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Split Nights - What are they and how can you help your child?

If your baby has previously been able to sleep through the night but now suddenly not only wakes up but also stays up for a couple of hours, you are looking at what we call "split nights".

Split nights can be extremely frustrating, and sometimes hard to deal with once you enter the perpetual cycle of lengthy wake-ups overnight, late mornings and naps that are out of whack.


But there are a couple of things we can do if we can pinpoint what is causing your child's midnight parties.

  1. Have they had too much day sleep?

  2. Did they go to bed too early?

  3. Or did they go to bed too late??

I know, that just sounds downright confusing, doesn't it?

When it comes to sleep, there are two main components that dictate how easily we can fall asleep and stay asleep - our circadian rhythm and sleep pressure, also known as 'homeostatic sleep drive'.


Our circadian rhythm is our build-in body clock, the one that lets you wake up at roughly the same time every morning, that tells you it's lunchtime and when it's time to go to bed.

The homeostatic sleep drive describes our need to sleep and slowly builds throughout the day. You want to hit your baby's sweetspot when it comes to bedtime and make sure there is neither too little nor too much sleep pressure. If your baby has had too much day sleep, they simply don't need enough sleep overnight, leading to a confused body clock and overnight parties. If they had too little sleep, they could be overtired which can lead to your baby's body producing cortisol which also hinders sleep. If your baby's circadian rhythm and homeostatic sleep drive are out of sync your baby will most likely be able to go to sleep but then wake fully refreshed after a few hours.


How can you fix your baby's 'split nights'?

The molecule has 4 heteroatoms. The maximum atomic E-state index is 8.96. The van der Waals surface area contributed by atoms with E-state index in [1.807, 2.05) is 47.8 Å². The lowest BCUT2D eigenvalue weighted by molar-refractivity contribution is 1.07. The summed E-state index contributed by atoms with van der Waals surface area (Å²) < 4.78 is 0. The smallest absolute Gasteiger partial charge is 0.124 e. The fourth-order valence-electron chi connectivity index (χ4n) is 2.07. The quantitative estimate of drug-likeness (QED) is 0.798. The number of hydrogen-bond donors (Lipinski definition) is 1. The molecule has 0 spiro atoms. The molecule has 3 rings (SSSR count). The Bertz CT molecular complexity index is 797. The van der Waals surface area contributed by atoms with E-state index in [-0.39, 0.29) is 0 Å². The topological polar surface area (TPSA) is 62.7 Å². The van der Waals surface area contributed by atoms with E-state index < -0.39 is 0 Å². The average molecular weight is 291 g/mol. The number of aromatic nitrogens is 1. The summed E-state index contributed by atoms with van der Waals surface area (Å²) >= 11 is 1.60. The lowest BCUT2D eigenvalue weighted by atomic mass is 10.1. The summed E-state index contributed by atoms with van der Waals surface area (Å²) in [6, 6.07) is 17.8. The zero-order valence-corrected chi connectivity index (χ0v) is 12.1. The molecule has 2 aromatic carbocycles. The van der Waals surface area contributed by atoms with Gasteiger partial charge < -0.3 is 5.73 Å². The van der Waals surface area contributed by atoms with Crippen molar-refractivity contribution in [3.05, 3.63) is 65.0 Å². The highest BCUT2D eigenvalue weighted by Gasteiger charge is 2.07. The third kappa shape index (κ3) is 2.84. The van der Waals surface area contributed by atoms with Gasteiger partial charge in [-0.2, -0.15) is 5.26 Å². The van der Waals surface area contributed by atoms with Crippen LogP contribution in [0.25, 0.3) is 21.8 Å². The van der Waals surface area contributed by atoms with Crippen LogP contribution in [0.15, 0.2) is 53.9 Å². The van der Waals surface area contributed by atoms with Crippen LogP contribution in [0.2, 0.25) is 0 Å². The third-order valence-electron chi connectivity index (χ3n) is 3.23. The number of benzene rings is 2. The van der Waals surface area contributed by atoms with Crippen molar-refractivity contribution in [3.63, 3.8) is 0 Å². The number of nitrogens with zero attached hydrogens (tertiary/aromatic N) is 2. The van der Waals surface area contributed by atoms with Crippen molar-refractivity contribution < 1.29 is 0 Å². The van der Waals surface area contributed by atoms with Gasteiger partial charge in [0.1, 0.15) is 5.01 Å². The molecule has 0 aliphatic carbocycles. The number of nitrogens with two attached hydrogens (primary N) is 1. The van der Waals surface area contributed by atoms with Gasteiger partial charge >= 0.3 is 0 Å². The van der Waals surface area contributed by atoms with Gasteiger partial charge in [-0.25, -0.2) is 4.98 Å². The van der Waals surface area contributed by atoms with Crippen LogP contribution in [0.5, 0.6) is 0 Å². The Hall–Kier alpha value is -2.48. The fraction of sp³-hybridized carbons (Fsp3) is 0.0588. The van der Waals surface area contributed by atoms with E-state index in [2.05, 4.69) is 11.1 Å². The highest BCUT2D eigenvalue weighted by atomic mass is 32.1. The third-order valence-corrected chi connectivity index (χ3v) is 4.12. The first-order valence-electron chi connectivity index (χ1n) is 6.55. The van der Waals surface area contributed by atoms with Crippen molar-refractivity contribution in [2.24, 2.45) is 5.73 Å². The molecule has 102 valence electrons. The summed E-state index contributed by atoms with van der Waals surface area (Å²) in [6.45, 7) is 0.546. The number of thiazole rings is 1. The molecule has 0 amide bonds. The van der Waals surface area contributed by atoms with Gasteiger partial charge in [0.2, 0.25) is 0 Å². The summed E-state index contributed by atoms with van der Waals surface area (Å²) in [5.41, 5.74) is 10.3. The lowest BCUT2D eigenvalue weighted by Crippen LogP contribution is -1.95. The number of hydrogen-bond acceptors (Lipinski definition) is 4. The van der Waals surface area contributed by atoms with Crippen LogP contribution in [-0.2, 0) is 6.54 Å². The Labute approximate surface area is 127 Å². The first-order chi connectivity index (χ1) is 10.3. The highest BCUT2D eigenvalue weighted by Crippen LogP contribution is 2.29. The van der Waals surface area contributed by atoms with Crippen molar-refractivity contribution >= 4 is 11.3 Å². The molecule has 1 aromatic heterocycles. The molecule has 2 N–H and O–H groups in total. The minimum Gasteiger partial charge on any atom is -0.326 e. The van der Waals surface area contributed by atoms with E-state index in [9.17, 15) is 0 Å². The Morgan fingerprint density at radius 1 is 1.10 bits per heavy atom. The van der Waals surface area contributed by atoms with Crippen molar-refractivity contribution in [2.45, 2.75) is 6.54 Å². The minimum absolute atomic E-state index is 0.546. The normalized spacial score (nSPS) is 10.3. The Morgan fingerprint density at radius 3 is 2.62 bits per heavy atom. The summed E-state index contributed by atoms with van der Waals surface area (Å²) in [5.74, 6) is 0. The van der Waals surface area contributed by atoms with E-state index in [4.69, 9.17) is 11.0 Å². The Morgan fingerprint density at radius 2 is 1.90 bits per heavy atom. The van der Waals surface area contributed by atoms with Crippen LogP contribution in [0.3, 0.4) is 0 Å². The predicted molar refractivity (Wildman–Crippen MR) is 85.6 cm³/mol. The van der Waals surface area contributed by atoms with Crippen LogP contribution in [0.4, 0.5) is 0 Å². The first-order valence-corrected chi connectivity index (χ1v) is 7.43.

The first thing I suggest you do is decrease the amount of sleep your child is having during the day. If they are still napping, decrease the length of their nap progressively until you see a change in their overnight sleep.


Alternatively you could push back bedtime in 15 minute increments until you hit that sweetspot again. When doing this, it's important to make sure your baby isn't getting overtired.


When it comes to the actual overnight wakeups, a lot of children are actually quite happy and often just babble to themselves, rather than needing to be resettled. Make sure you don't accidentally reinforce split nights, by turning these wakeups into playtime. Keep the lights off or very dimmed and avoid giving food (unless your child is still young enough to require a feed overnight).


In the morning, make sure you wake your child at their normal wake-up time, as a sleep-in can actually exacerbate split nights. We want to build more sleep pressure during the day, so letting them catch-up on lost sleep is actually counter productive.


Fixing split nights isn't usually done overnight, so hang in there.

If you are unsure where to start, book in for a consultation or grab a routine guide to see if your child's naps might need tweaking.



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